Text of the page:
Mystery Lobbying Group Using Huawei Security Hysteria To Target Sprint, T-Mobile Merger
from the ill-communication dept
So a few months back, a group mysteriously calling itself “Protect Amerca’s Wireless” popped up on the internet and began attacking the Sprint, T-Mobile merger. The campaign, which has all the usual signs of astroturf, takes particular aim at both companies’ use of Huawei network hardware — gear that the organization insists “could give countries like Saudi Arabia, China, Germany, and Japan direct access to our networks through the use of foreign-made networking equipment and billions of foreign money.”
In short, the mystery group is piggybacking on the recent hysteria surrounding Huawei to try and scuttle the merger, which is certainly a problematic merger, but largely for employment and competition reasons.
Like most policy and political influence efforts, the campaign doesn’t list its funders on its website, simply insisting it’s an organic coalition of a few think tanks and some “foreign policy and national security professionals.” I reached out to the group for more details on its financing, and was told (falsely) that the group couldn’t tell me who finances it because as a 501(c)(3) it’s prohibited by law from doing so.
The evidence is clear: @sprint and @TMobile have a long history with Chinese telecom companies accused of SPYING on foreign networks. Upgrading to 5G shouldn't cost us our privacy and national security. This merger can't happen with foreign technology: https://t.co/qfxitMpPL7
— Protect America's Wireless (@SafeWireless) December 13, 2018
So we’ve noted for a while that while some of the criticism of Huawei has been justified, much of it has been manufactured by Huawei competitors like Cisco.
And while recent allegations that Huawei may have tap-danced around Iranian sanctions may or may not be true, the claims that the company routinely spies on Americans for the Chinese government has never been publicly proven. In fact, an 18 month study by the White House in 2012 (the last time this hysteria crested) found no evidence supporting such allegations. Germany just this week stated it wouldn’t join the Huawei vilification party until somebody provides, you know, actual evidence.
US press coverage of the Huawei story usually fails to mention any of this. Nor is it mentioned that the United States has routinely been busted doing far worse. The Snowden docs, for example, showed how the NSA broke into Huawei, stole source code, and implanted backdoors, something that seems kind of important in conversational context. It’s a solid example of how the US tech press isn’t particularly keyed into its own nationalistic myopia. It also exemplifies the States’ bad habit (both by government and the press) of pushing the idea that dubious and unethical behavior is only okay when we do it.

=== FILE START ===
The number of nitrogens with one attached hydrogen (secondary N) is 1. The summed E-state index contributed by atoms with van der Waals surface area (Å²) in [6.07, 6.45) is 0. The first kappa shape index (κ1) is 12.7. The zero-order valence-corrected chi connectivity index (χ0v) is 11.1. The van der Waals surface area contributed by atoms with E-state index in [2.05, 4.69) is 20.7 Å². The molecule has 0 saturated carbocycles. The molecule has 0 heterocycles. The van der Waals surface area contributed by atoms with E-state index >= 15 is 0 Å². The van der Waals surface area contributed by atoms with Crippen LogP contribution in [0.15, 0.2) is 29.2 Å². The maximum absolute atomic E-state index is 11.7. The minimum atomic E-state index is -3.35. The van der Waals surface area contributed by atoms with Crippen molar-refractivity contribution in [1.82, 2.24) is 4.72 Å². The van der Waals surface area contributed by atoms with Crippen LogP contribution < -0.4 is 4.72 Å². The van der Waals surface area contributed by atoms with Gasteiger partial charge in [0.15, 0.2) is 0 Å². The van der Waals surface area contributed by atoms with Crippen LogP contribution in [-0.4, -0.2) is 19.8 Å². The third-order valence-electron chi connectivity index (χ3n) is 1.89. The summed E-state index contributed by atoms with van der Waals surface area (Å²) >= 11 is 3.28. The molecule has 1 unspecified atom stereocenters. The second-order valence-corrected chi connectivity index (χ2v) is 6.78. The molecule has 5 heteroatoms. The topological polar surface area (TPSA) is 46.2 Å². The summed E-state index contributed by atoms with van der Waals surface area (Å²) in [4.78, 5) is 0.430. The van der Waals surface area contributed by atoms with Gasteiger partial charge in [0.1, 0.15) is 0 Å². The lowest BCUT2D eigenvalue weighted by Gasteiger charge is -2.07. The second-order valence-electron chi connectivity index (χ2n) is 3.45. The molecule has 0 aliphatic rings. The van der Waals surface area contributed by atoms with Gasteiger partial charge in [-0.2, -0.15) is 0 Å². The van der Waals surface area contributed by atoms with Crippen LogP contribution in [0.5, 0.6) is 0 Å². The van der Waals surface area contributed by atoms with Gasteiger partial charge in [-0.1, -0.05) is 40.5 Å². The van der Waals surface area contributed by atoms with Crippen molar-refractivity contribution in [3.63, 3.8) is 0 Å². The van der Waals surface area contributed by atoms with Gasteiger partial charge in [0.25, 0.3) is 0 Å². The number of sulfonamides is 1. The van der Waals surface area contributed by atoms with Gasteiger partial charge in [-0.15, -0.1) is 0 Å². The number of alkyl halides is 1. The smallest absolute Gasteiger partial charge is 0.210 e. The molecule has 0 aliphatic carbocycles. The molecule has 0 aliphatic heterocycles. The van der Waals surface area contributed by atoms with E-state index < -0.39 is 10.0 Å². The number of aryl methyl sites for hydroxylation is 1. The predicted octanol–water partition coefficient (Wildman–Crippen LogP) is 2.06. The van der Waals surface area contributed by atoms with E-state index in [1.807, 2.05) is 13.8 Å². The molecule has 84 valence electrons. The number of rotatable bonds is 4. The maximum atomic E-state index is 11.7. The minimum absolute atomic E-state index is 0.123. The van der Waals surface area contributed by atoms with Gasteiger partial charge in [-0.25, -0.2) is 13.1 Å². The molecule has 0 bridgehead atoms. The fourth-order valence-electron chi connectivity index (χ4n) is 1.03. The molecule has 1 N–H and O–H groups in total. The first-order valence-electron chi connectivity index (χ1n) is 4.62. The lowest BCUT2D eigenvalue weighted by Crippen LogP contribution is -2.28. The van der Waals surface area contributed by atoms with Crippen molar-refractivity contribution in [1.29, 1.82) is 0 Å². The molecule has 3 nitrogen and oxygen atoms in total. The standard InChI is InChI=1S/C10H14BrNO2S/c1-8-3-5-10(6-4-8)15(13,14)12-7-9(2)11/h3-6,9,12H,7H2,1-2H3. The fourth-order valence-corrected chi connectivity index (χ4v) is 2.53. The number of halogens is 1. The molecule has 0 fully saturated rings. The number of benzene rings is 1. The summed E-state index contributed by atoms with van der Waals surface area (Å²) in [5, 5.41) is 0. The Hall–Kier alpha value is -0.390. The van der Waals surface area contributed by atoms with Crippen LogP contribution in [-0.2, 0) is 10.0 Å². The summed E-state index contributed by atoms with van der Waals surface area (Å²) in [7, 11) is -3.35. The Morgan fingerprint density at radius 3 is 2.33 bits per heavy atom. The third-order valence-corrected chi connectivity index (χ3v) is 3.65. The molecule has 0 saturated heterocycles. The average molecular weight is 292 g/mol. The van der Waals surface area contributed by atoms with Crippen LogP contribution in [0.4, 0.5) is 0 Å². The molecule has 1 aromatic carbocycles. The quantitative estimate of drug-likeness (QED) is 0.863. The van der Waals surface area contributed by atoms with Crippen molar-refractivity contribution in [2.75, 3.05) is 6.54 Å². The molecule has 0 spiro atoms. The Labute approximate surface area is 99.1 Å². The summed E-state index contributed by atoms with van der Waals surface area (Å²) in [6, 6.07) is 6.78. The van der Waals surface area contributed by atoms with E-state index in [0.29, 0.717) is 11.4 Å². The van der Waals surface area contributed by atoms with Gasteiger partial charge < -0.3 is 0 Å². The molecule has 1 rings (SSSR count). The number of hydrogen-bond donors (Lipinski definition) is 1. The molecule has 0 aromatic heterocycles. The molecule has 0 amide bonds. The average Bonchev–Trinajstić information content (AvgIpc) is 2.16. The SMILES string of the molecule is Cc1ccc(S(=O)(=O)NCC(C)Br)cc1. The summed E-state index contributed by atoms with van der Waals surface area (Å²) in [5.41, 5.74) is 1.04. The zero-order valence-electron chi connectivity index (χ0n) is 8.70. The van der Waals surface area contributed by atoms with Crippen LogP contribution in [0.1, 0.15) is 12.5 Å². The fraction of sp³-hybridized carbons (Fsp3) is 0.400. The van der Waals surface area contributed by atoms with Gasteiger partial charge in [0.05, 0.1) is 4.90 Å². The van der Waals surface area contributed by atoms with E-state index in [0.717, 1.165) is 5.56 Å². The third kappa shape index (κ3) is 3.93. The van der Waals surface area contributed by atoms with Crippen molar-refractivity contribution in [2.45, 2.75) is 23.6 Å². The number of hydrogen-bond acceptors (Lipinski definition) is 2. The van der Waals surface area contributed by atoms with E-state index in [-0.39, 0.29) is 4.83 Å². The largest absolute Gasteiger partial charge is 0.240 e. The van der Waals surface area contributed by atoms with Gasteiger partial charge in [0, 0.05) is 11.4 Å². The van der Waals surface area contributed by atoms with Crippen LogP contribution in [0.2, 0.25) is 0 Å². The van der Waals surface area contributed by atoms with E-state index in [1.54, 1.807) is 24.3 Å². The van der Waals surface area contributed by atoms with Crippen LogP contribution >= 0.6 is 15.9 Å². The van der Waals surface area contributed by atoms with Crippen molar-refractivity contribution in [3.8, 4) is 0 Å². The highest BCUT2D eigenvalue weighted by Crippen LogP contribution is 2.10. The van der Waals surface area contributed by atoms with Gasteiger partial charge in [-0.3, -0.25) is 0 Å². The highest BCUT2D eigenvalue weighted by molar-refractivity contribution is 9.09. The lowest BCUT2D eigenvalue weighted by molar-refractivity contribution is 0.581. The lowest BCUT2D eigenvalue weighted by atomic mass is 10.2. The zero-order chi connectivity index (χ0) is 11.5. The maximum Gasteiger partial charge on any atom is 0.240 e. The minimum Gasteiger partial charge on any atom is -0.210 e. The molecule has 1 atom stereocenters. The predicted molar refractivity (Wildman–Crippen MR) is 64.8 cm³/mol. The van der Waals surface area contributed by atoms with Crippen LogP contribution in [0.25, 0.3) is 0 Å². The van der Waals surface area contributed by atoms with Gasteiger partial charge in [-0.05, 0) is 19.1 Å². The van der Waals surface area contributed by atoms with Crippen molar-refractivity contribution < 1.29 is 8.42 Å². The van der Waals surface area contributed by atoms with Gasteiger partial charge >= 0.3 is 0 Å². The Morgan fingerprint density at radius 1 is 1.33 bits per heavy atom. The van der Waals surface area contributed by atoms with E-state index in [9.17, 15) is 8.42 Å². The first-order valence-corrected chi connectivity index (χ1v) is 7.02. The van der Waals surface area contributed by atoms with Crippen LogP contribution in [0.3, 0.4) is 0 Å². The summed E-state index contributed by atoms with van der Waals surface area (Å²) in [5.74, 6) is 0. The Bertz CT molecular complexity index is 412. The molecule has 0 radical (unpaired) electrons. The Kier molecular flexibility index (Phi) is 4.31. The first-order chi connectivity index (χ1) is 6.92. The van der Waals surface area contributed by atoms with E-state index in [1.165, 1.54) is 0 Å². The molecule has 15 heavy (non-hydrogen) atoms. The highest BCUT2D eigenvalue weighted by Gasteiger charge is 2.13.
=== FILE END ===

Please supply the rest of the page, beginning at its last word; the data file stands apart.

I’m still digging into who runs Protect America’s Wireless (it’s worth at least noting that former Rep. Mike Rogers, now an AT&T consultant, was at the outfit’s launch). In the interim, it looks like both Sprint and T-Mobile believe are being told by the government that they’ll likely have their competition-eroding merger approved if their owners (Deutsche Telekom and Softbank) are willing to remove all Huawei gear from their network and stop using the supplier moving forward:
“T-Mobile US Inc and Sprint Corp believe their foreign owners? offer to stop using Huawei Technologies equipment will help with the United States clearing their $26 billion merger deal, sources said, underscoring the lengths to which Washington has gone to shut out the Chinese company.”
Having watched the Trump FCC’s other efforts to help blacklist Huawei, I’d be willing to bet that one of their only meaningful conditions affixed to their gushing approval of the deal will be promises by T-Mobile and Sprint that they won’t use Huawei gear (omitted: the fact that neither currently does). This will help the FCC pretend that it hasn’t abdicated its role as watchdog, with national security chatter obfuscating many of the terrible aspects of the deal (like the 30,000 potential job losses or the dramatic reduction in overall competition).
The duo get their unpopular merger, Cisco gets more business thanks to facts-optional protectionism, and consumers get bupkis. See how this game works?
Given all of the legitimately dubious things China routinely does, defending Huawei isn’t exactly a hill I’m excited to die on. Still, I’ve been absolutely fascinated by the selective reasoning and hypocrisy as Huawei is increasingly blacklisted. It’s particularly odd since the lax security in the internet of things and consumer network hardware space — arguably just as big of a threat to national security — receives only a tiny fraction of the same breathless attention by many of these same folks.
Huawei gets oddly singled out as some kind of unique bogeyman. In reality most major telecom operators, including US operators like AT&T, are every bit as sketchy as the allegations levied at Huawei. Dubious lobbying efforts? Check. Illegal and unethical efforts to screw consumers? Check. Massive corruption scandals? Check. Massive, legally-dubious wholesale domestic spying operations? You betcha. Most major telecom operators are government-pampered natural monopolies that don’t have to play by the rules and more often than not win the most lucrative government contracts, thanks to their cozy relationship with intelligence.
Huawei may or may not have actually been involved in spying. Maybe someday somebody will actually provide public evidence proving they do. In the interim, it’s pretty clear a sizable chunk of the current Huawei hysteria is being generated by the same companies that don’t want to compete with Huawei, a layer of protectionism the press should at least mention in passing during the next round of pearl clutching.